'Stalker' creator says show doesn't cross a line

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BEVERLY HILLS, Calif. (AP) — Kevin Williamson says if you think his new CBS series, "Stalker," crosses a line, "change the channel."

He defended the show Thursday at the Television Critics Association summer press tour.

"Stalker" stars Dylan McDermott and Maggie Q as a pair of LAPD detectives investigating stalking cases.

Their work is based on the LAPD's Threat Management Unit, formed after the 1989 shooting death of actress Rebecca Schaeffer, who was killed by an obsessed fan on her doorstep.

The idea came about after Williamson himself had an "overzealous fan" that broke into his home.

Williamson admits he's "sort of ripping our stories from the headlines" but he's not trying to show "stylized violence."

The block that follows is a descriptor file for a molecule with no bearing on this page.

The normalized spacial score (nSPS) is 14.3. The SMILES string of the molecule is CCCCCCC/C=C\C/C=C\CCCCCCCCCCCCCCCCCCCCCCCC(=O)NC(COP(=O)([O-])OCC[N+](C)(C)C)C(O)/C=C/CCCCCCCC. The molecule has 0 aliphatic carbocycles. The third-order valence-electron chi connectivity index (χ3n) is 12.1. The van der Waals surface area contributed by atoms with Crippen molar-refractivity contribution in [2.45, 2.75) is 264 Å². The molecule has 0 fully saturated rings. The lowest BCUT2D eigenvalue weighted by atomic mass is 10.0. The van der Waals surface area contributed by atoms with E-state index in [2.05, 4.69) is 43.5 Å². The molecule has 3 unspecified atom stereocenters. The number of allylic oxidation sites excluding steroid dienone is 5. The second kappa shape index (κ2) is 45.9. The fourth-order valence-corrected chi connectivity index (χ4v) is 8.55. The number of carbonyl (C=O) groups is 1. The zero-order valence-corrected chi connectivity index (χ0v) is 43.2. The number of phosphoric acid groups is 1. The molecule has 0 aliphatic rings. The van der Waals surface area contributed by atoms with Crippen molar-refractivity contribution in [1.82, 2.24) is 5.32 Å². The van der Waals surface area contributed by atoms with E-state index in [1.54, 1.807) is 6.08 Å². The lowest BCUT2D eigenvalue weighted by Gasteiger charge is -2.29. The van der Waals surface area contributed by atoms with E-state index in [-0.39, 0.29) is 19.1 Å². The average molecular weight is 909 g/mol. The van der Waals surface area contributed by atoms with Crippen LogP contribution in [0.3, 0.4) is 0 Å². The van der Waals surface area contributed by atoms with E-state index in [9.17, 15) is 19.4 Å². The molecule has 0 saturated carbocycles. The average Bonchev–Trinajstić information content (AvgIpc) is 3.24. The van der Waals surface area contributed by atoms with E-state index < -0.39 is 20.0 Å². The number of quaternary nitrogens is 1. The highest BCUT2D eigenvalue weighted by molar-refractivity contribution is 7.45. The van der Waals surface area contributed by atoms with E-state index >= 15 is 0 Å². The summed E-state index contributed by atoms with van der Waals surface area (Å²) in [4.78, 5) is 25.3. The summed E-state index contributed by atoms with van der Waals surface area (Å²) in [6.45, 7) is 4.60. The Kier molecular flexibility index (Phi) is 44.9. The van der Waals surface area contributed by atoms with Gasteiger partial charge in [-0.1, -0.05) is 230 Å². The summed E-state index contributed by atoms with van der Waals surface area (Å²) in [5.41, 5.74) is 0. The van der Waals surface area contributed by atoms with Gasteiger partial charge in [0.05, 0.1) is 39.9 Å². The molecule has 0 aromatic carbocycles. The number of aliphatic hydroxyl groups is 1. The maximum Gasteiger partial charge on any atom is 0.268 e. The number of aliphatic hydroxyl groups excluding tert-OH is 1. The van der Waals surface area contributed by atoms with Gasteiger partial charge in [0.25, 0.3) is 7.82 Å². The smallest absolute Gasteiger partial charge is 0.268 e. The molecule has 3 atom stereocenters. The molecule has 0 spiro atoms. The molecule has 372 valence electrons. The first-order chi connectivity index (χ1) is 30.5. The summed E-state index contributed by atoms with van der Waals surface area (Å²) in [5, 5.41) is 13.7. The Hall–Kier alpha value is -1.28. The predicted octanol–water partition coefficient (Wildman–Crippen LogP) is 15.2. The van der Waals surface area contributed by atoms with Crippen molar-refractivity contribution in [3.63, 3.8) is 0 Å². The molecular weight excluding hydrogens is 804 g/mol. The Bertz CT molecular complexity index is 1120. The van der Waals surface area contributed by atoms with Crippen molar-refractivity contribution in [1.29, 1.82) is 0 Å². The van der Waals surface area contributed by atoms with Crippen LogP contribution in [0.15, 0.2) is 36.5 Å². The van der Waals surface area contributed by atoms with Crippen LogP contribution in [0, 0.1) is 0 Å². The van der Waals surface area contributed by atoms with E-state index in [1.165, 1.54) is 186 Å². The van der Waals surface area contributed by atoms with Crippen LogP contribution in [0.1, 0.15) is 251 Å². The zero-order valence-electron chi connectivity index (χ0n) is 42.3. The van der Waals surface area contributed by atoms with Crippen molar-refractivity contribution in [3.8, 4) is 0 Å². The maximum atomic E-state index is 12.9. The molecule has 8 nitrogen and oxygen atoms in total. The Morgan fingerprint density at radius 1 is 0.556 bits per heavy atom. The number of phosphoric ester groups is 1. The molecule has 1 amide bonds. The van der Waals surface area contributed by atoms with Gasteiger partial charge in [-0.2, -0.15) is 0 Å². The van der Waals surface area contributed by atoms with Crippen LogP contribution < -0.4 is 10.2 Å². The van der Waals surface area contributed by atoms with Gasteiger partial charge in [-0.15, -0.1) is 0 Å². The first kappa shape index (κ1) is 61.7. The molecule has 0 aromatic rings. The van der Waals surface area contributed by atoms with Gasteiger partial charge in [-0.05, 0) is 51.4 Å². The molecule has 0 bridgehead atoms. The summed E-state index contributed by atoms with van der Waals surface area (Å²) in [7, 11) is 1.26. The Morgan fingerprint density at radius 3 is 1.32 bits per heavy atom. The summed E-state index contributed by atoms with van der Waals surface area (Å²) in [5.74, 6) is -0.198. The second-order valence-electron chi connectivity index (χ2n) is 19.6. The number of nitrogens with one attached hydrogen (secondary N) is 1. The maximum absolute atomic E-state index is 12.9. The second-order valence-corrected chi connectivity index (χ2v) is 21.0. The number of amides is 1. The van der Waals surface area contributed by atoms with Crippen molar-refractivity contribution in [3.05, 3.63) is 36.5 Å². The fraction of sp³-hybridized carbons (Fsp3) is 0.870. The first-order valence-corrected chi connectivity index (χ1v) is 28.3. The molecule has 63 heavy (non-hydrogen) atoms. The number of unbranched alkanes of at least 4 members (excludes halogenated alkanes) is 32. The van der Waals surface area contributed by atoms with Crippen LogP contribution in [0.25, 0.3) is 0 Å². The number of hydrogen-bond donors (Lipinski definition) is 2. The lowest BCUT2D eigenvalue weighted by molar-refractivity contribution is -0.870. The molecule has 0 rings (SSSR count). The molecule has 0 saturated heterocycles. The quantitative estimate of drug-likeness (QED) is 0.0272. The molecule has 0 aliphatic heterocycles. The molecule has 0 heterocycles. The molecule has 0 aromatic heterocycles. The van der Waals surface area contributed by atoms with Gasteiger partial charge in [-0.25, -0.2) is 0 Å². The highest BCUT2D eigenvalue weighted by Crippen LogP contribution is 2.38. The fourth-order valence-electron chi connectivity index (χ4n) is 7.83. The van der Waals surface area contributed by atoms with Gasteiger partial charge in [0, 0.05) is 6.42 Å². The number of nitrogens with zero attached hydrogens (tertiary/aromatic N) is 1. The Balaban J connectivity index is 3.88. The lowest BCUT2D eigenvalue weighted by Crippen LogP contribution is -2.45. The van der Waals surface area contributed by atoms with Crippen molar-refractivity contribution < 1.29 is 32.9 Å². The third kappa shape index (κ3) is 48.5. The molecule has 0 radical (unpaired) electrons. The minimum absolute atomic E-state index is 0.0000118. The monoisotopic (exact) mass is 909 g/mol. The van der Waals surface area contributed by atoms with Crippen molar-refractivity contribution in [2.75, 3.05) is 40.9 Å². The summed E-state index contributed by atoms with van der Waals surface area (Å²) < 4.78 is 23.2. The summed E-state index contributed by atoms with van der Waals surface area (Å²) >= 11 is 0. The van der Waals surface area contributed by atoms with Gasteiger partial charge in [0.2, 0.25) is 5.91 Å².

"Stalker" will also focus on McDermott and Q's character's personal issues.

In the pilot, a man burns a woman alive in her car.

During the press panel, Williamson admitted the episode was especially scary, but joked he wanted the show to get picked up.

"This show is a hot button," said McDermott. "It's a very entertaining show and it's a scary show. Stalking is scary."

"Violence is really a byproduct of the story we're telling," added Q.

Williamson argued the show comes at a time when oversharing on social media is commonplace.

"We have too much access to each other and we put ourselves out there in a way ... 'Here, look at my children,' 'here's what I had for dinner,' 'here's the plate of food' ... you're encouraging the obsessive mind to consume that and consume you."

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Online:

http://www.cbs.com/shows/stalker/

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